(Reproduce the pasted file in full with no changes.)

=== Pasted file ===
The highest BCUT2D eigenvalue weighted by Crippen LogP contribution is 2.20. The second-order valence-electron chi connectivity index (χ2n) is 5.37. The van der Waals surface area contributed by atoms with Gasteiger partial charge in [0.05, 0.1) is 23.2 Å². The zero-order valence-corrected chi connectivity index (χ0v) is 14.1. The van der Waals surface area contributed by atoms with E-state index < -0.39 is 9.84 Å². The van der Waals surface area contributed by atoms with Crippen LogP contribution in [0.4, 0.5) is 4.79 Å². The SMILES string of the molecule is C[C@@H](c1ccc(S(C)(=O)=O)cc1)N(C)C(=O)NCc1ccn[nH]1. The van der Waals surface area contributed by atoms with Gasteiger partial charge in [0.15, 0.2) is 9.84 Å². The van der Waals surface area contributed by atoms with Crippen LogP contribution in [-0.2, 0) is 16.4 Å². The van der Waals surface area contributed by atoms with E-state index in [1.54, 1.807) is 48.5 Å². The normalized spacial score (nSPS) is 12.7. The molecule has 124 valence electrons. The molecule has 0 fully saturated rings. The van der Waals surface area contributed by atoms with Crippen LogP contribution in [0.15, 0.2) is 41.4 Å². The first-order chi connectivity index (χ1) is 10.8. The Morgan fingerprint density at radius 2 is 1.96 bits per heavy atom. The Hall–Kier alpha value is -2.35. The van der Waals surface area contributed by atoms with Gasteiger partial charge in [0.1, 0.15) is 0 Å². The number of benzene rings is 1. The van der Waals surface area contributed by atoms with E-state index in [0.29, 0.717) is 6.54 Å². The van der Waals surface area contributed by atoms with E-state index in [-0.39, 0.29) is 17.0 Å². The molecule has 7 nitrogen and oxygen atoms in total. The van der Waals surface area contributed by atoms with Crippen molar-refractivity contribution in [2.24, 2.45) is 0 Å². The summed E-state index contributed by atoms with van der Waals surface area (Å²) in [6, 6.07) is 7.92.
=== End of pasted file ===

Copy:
The highest BCUT2D eigenvalue weighted by Crippen LogP contribution is 2.20. The second-order valence-electron chi connectivity index (χ2n) is 5.37. The van der Waals surface area contributed by atoms with Gasteiger partial charge in [0.05, 0.1) is 23.2 Å². The zero-order valence-corrected chi connectivity index (χ0v) is 14.1. The van der Waals surface area contributed by atoms with E-state index < -0.39 is 9.84 Å². The van der Waals surface area contributed by atoms with Crippen LogP contribution in [0.4, 0.5) is 4.79 Å². The SMILES string of the molecule is C[C@@H](c1ccc(S(C)(=O)=O)cc1)N(C)C(=O)NCc1ccn[nH]1. The van der Waals surface area contributed by atoms with Gasteiger partial charge in [0.15, 0.2) is 9.84 Å². The van der Waals surface area contributed by atoms with Crippen LogP contribution in [-0.2, 0) is 16.4 Å². The van der Waals surface area contributed by atoms with E-state index in [1.54, 1.807) is 48.5 Å². The normalized spacial score (nSPS) is 12.7. The molecule has 124 valence electrons. The molecule has 0 fully saturated rings. The van der Waals surface area contributed by atoms with Crippen LogP contribution in [0.15, 0.2) is 41.4 Å². The first-order chi connectivity index (χ1) is 10.8. The Morgan fingerprint density at radius 2 is 1.96 bits per heavy atom. The Hall–Kier alpha value is -2.35. The van der Waals surface area contributed by atoms with Gasteiger partial charge in [0.1, 0.15) is 0 Å². The number of benzene rings is 1. The van der Waals surface area contributed by atoms with E-state index in [0.29, 0.717) is 6.54 Å². The van der Waals surface area contributed by atoms with E-state index in [-0.39, 0.29) is 17.0 Å². The molecule has 7 nitrogen and oxygen atoms in total. The van der Waals surface area contributed by atoms with Crippen molar-refractivity contribution in [2.24, 2.45) is 0 Å². The summed E-state index contributed by atoms with van der Waals surface area (Å²) in [6, 6.07) is 7.92.